Working on Defense

The best way to practice your defense is during sparring (preferably slow) and when your trainer is working the mitts with you. You need to have your defense tested while you are throwing punches.

Having your little brother punch at you for 20 minutes while you hold your hands up will do nothing. Remembering to keep your hands up while you work the heavybag will also do nothing. Your defense skills are needed most while you are punching.




Everybody Gets Tired

There are 2 ways to overcome this. One is to work on your conditioning and cardio. The other way is to become a more efficient fighter–in other words, STOP WASTING ENERGY! Don’t overcommit to punches, don’t miss, and don’t try too hard to impose yourself on the other guy. Let the fight unfold naturally and do your best to respond to it. Think of it as swimming. If you move with the water, you will go far without spending any energy. If you fight the water, you will get tired and go nowhere. The same rule applies in boxing, and in life as well. GO WITH THE FLOW!

Work on your breathing

The best athletes have the best breathing. Proper breathing is vital to efficient movement. You need oxygen to power your body. Learn how to inhale gracefully and exhale powerfully as you channel the energy through your body. Breathing keeps you relaxed, keeps you in rhythm, and regulates your movement. Exhale sharply on every movement that you make.



Sparring Drills

Just as how you should do punching drills before you start punching, you should do sparring drills before you start sparring. What a concept!

The 2 biggest sparring drills I recommend to boxers are the “5 Jab Drill” and the “3 Rounds, 3 Punches Drill”. Those aren’t real official names. I made them up just right now but here we go:

The 5 Jab Drill

You take turns moving around the ring taking turns throwing 5 jabs. The first boxer throws 5 jabs, then the next boxer throws 5 jabs. Repeat. You can throw the 5 jabs however you want; one at a time, two at a time, or even all 5 at a time. Just remember to stop as soon as you finish throwing 5. Then step back and let your opponent do the same to you.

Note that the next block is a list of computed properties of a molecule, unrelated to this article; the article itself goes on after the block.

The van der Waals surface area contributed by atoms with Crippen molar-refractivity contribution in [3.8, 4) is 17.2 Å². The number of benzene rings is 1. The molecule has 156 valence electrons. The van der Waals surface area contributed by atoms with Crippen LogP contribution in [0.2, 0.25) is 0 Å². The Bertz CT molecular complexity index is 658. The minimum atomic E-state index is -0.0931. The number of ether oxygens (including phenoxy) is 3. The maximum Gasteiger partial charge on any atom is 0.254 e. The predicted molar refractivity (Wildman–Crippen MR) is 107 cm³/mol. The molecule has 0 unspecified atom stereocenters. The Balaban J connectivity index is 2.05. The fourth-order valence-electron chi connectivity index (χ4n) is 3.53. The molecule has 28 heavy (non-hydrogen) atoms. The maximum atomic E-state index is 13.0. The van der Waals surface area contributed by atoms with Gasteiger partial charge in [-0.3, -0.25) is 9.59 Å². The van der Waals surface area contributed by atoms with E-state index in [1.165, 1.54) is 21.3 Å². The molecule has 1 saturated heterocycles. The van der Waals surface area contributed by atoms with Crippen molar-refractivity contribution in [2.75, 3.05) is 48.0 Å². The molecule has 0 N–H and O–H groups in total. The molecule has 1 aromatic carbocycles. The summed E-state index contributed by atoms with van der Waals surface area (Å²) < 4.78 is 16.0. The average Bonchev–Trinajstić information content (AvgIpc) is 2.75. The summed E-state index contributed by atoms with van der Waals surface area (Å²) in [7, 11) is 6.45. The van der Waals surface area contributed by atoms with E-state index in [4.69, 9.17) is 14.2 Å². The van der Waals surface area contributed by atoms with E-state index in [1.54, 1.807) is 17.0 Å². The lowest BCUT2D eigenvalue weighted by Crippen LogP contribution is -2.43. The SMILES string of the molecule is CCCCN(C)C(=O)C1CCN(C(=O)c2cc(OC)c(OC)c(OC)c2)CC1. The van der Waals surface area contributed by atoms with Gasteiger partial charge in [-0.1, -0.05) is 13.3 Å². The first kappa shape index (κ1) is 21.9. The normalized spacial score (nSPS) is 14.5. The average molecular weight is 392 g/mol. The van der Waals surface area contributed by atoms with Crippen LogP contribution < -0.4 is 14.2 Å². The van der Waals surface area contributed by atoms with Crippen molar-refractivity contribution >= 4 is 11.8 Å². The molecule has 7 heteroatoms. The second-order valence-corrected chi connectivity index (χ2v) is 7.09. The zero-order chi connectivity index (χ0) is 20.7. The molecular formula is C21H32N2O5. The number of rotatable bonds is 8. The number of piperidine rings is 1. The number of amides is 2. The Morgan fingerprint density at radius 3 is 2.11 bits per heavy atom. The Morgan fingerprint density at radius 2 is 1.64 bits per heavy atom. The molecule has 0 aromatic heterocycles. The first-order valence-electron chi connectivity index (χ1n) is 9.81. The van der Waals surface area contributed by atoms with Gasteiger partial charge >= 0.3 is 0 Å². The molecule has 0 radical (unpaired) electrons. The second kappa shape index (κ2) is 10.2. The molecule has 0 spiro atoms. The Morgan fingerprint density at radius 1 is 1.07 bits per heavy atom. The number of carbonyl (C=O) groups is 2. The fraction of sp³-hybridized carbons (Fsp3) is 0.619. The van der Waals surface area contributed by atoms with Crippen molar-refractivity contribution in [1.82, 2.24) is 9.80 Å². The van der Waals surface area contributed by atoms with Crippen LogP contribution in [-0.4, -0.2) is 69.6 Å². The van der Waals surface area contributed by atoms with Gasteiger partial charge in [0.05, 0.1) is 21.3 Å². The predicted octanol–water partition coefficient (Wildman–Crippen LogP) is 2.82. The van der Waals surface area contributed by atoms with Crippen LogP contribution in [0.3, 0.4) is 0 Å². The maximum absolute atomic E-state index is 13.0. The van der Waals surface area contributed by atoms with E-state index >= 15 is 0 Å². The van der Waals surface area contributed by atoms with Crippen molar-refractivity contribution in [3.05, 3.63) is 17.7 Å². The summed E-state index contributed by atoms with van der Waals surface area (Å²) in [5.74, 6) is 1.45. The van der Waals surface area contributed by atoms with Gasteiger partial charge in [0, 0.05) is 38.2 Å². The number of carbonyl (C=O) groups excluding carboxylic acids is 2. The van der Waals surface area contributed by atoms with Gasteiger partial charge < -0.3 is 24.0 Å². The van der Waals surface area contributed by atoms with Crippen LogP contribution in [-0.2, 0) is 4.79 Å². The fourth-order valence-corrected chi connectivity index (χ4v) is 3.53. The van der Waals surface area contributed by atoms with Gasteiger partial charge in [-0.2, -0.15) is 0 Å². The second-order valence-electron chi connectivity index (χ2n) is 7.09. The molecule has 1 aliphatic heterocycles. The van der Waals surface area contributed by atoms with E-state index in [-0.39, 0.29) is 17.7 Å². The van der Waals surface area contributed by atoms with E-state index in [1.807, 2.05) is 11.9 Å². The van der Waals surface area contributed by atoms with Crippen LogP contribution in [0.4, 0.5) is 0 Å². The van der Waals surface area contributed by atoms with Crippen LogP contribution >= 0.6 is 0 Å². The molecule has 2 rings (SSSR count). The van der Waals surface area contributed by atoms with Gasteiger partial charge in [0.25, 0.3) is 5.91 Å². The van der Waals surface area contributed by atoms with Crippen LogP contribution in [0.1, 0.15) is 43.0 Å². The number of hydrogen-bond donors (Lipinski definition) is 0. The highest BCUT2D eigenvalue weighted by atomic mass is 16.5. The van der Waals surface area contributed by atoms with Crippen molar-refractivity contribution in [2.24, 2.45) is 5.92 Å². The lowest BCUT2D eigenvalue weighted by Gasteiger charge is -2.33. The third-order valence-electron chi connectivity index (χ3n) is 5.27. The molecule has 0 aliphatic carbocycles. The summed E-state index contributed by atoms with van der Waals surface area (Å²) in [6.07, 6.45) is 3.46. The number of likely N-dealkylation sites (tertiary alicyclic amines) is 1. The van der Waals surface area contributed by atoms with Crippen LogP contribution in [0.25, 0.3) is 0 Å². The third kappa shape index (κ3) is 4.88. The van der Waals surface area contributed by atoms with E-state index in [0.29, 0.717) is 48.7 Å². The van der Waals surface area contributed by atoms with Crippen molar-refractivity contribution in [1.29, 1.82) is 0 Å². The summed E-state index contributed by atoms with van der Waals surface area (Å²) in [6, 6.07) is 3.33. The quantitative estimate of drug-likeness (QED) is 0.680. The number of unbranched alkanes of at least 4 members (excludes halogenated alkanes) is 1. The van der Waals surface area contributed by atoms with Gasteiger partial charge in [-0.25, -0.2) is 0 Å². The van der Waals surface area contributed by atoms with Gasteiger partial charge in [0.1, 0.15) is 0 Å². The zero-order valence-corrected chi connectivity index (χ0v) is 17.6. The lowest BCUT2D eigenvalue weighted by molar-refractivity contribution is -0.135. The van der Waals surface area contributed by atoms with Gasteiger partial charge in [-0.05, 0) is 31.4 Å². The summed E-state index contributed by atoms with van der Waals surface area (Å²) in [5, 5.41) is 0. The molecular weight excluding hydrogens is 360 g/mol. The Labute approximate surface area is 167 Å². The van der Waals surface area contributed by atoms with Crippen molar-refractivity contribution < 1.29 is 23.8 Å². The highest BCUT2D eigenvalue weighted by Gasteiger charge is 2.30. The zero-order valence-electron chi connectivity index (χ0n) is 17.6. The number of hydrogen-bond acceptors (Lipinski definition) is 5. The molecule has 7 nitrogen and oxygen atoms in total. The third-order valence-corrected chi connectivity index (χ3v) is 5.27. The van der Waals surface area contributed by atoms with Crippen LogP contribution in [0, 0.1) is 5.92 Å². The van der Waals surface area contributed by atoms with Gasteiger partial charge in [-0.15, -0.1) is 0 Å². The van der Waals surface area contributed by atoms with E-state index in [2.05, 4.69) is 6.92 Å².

Keep it SLOW!!! Light jabs. Work on moving around the ring, being aware of your balance at all times and trying to catch each jab cleanly. Keep your eyes on your opponent and look at his body reaction.

The point is to throw 5 jabs and 5 catches. You are not trying to outscore each other. You should both be working on 5 jabs and 5 catches. When you first learn this drill, you should throw 5 textbook jabs and catch it 5 times exactly as how your trainer taught you to catch the jab.

Once you get use to this, feel free to pivot your body around and catch jabs differently from how you were told to catch the jab. Start getting creative. Aim the jab at different areas at the body and mix in some feints. You don’t always have to go for the head; aim for the shoulder or elbow, or chest, or ear. You can also get creative with your defense, mixing in some slips or just step back and let your opponent hit the air. Again, the point is to be creative, not to outscore each other.

The 3 Rounds, 3 Punches Drill

You start the first round sparring as you normally would but both fighters can only use their jabs. Move around and work on jabbing, not hurting each other. Try to box.